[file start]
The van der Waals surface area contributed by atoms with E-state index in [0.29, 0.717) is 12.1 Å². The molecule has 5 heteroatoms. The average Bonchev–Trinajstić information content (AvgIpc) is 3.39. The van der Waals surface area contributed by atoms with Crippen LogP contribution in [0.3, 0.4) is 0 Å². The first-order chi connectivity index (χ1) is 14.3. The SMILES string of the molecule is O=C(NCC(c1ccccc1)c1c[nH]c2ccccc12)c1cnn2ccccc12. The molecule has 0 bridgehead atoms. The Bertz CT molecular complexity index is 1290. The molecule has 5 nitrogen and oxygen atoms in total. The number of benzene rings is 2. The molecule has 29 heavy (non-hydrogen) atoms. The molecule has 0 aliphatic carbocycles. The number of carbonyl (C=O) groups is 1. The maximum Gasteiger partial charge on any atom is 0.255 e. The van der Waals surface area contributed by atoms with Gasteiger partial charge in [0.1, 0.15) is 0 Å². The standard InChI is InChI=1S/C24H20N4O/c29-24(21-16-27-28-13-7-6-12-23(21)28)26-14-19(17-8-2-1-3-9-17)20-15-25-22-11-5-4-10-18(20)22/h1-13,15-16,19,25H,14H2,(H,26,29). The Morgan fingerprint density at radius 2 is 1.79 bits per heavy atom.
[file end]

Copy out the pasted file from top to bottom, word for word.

The van der Waals surface area contributed by atoms with E-state index in [0.29, 0.717) is 12.1 Å². The molecule has 5 heteroatoms. The average Bonchev–Trinajstić information content (AvgIpc) is 3.39. The van der Waals surface area contributed by atoms with Crippen LogP contribution in [0.3, 0.4) is 0 Å². The first-order chi connectivity index (χ1) is 14.3. The SMILES string of the molecule is O=C(NCC(c1ccccc1)c1c[nH]c2ccccc12)c1cnn2ccccc12. The molecule has 0 bridgehead atoms. The Bertz CT molecular complexity index is 1290. The molecule has 5 nitrogen and oxygen atoms in total. The number of benzene rings is 2. The molecule has 29 heavy (non-hydrogen) atoms. The molecule has 0 aliphatic carbocycles. The number of carbonyl (C=O) groups is 1. The maximum Gasteiger partial charge on any atom is 0.255 e. The van der Waals surface area contributed by atoms with Gasteiger partial charge in [0.1, 0.15) is 0 Å². The standard InChI is InChI=1S/C24H20N4O/c29-24(21-16-27-28-13-7-6-12-23(21)28)26-14-19(17-8-2-1-3-9-17)20-15-25-22-11-5-4-10-18(20)22/h1-13,15-16,19,25H,14H2,(H,26,29). The Morgan fingerprint density at radius 2 is 1.79 bits per heavy atom.